The flipside of that, of course, is that options are limited compared to other VPNs (you can't even change protocol, for example), so more advanced users looking for high levels of configuration will be better off with a rival service. There are also only around 20 server locations, and the website is not terribly helpful at all.
But that aside, what TunnelBear does, it does very well. It's easy to connect, and offers strong performance overall (although those speeds do drop a little over long-distance connections). It's also gone where few other services dare to go by getting a independent, public security audit on its servers, code and systems.
Paid plans give you unlimited data and for a very reasonable per-month cost, and there's also free plan that limits you to just 500MB of traffic per month.
Windscribe offers a decent VPN that has one main benefit over rivals: its commercial Pro plan allows for unlimited connections. That means you can use it on as many devices as you want simultaneously. The only other service in this list to currently offer that is Surfshark, at number 9.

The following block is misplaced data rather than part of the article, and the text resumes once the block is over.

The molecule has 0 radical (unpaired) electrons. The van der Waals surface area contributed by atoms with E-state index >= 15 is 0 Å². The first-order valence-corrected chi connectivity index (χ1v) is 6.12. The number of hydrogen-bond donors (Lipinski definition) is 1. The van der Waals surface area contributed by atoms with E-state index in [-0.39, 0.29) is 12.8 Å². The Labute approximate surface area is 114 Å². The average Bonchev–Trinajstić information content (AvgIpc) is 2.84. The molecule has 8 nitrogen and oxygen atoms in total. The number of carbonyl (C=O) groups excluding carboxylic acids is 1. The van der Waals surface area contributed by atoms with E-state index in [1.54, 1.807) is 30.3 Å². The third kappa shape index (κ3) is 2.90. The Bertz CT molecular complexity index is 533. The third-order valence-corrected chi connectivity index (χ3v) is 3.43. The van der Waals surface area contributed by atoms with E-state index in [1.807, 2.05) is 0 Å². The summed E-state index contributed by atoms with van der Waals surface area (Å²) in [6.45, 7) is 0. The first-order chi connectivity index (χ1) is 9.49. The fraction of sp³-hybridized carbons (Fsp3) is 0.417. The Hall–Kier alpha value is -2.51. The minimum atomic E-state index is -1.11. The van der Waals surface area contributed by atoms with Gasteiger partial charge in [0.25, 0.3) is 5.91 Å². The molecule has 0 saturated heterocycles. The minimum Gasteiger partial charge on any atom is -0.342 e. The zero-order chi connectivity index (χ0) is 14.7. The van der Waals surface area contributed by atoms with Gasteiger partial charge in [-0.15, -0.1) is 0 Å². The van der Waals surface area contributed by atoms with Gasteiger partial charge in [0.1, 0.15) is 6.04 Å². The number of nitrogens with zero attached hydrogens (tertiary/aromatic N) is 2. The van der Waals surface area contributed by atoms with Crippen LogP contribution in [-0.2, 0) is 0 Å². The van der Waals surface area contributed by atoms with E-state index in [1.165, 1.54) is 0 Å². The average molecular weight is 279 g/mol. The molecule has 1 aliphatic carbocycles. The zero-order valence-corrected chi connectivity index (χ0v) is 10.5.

The network is a decent size (locations in 110 cities across over 60 countries). There are clients for Windows, Mac, Android, iOS and Linux, plus Chrome, Firefox and Opera extensions. You'll also find guides if you want to manually set up the service on routers, Kodi and more.
Another plus point is the high level of privacy it offers. The company policy is clear and detailed, and you don’t have to use your real name or provide an email address to sign up. And if you want to stay totally anonymous you can (as with most VPNs) pay with Bitcoin. Plus, being based in Canada, it’s nicely out of reach of US law enforcement agents.
If those things aren't big selling points for you, though, then it probably shouldn’t be your first choice. The service as a whole is fairly average, and our tests threw up some issues. While performance was generally good, some long-distance severs were very slow. Connection times could also be slow, we couldn't view BBC iPlayer, and there's no 24/7 support.
It might be a good idea to start out with Windscribe's free VPN, which offers a very generous 10GB data per month.